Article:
The Poughkeepsie Tapes (2007)
October 12, 2021 4:37 PM - Subscribe

In an abandoned house in Poughkeepsie, New York murder investigators uncover hundreds of sequential tapes showing decades of a serial killer's work.

Framed as a true crime documentary about serial killer Ed Carver, who is still at large, this movie is combines the mockumentary and found footage sub genres of horror. It was written by Drew Dowdle and John Eric Dowdle who would go onto write two other well known found footage horror films: Quarantine (adapted from the Spanish film REC) and As Above, So Below.
posted by miss-lapin (7 comments total)
 
This film is absolutely not for the faint of heart. It is a brutal and effective use of the found footage genre. Those familiar with true crime will notice nods to familiar individuals and tropes. Actor Ron Harper plays Mike Moakes who is modeled on Bill Hagmaier. There's even a "clip" of Moakes interviewing "Bundy" about Ed Carver. There's the too excited to use all his toys leader of the raid on Carver's home. There's the exploitative use of Cheryl's chanting softly in the background of montages as well as flashes of nude murdered sex workers. Paired together, there's the subtle accusation of true crime docs being just as exploitive to victims as the killer themselves. In this, it reminded me of the classic horror film Peeping Tom.

While I'm not a fan of their other two well known entries in this genre, this is a well crafted and effective horror film.
posted by miss-lapin at 4:56 PM on October 12 [1 favorite]


I fucking despised this picture. Not because I found it scary — I didn’t — but because it’s straight up torture porn, and I have less than zero use for torture porn. I can count on one hand the horror movies I was genuinely sorry I finished watching, but this would be the first one I’d count.

The one part I found mildly clever was when one of the detectives being interviewed says that if this movie made it into theaters, the killer would definitely be there in the theater watching it. Ok, you got me there — had I seen this movie in a theater, I would have found that pretty creepy. But this thing went direct to streaming, so I think the joke's on the filmmaker.
posted by holborne at 8:03 PM on October 12 [3 favorites]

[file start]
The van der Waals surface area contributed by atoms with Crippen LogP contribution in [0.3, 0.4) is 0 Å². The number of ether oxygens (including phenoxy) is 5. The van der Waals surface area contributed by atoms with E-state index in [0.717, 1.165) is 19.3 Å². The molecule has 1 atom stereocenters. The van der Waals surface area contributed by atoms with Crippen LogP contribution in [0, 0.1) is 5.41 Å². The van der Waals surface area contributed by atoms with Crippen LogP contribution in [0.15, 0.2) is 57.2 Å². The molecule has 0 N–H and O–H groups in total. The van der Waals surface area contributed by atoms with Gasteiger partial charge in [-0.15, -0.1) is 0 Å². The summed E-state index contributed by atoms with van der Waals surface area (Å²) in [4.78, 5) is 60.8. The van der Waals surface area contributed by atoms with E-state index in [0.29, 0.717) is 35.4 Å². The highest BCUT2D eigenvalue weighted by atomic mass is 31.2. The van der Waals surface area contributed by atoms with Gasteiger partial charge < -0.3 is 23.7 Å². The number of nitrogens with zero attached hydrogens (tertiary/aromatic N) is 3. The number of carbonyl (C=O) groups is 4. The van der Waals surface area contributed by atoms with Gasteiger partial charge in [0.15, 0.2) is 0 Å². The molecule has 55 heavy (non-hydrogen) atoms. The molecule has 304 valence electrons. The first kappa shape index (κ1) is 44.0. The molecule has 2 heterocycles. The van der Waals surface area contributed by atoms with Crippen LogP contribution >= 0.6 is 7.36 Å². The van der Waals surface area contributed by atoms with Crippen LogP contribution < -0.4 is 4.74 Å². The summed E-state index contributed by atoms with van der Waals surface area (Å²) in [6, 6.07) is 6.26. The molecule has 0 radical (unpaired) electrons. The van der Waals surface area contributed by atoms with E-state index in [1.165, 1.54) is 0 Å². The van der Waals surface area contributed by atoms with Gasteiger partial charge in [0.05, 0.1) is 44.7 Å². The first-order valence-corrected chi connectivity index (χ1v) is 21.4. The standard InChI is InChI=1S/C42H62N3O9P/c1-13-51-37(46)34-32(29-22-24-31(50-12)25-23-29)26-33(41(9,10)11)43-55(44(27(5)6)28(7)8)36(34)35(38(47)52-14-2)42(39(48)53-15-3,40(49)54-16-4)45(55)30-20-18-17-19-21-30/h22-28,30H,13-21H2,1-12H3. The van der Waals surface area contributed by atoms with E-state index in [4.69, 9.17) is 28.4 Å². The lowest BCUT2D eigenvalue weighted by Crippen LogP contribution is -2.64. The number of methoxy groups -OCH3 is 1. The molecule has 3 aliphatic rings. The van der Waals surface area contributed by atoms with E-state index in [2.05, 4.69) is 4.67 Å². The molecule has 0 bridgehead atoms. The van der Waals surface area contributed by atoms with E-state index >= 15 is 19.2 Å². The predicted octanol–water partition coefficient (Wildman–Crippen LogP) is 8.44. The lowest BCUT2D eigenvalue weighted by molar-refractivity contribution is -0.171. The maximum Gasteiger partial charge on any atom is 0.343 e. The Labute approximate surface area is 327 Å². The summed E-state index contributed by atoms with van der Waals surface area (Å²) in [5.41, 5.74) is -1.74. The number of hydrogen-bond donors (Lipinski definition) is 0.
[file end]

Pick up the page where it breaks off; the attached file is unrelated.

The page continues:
Everyone draws a different line, but mine is torture porn. I love horror movies, but I can't enjoy prolonged suffering, such Hostel or Saw, nor would I feel comfortable hanging out with people into shit like that. Some Slashers I like, such as Scream, but prolonged pain or anything ritualistic is not my cuppa.
posted by Beholder at 3:00 AM on October 13


I don’t really have any opinion of people who like that sort of picture; every big horror movie fan is trying to work something out for themselves, and if people are into Hostel or what have you, I don’t really feel like I have any basis to criticize them based on that. Hell, I like some pretty gnarly stuff that a lot of people won’t even be in the same room with (see e.g. “I Saw the Devil” and “Haute Tension”). I mean, I don’t get it, but as I always say when people are really into stuff I don’t get: Hey, I like opera, so.
posted by holborne at 8:10 AM on October 14


My complaint about this film is not its representations of torture, which I actually found pretty restrained, but that it's another "genius serial killer outwits cops" film, when the reality is that most serial killers get away with being serial killers because they target people that society doesn't care about, because cops are terrible at their jobs, and because the supposed forensic science of profiling and whatnot is mostly hokum.
posted by maxsparber at 9:37 AM on October 14 [4 favorites]


I don't know what I expected going into this, really. But I saw a trailer for it in a theater, and something about the trailer unnerved me enough that I kept an eye out for it. I'm often looking for something to genuinely scare me, and I usually wind up disappointed. This wasn't the kind of movie that makes me look for the lightswitches in my house, but it was a little more off-the-beaten-track than the kinds of horror movies I usually go for.
I wound up watching it on Youtube, some number of years ago, which seemed like a more appropriate venue for it than a theater. And the movie stuck with me in ways I'm not always happy about.
I do recommend it to people who say they're interested in "extreme" horror movies, when I know they're not really extreme horror fans (gorehounds? screamfans? horrorheads? whatever they're called). I like horror movies a bunch, and I've certainly seen worse serial-killer movies than this one. I thought it was well-executed enough for the kind of thing it was.
posted by Mister Moofoo at 3:38 PM on October 15 [1 favorite]


I watched this because I saw a clip that was extremely intriguing in how bizarre/upsetting/messed up it was (here's a gif excerpt, depicts torture but not gore). I don't love torture porn either, but at least this succeeded in horrifying me instead of trying and failing to titillate me (like the Hostel films, or most films by Eli Roth for that matter).

A well-crafted and effective movie that I would recommend to almost no one.
posted by ejs at 6:19 PM on October 15 [1 favorite]


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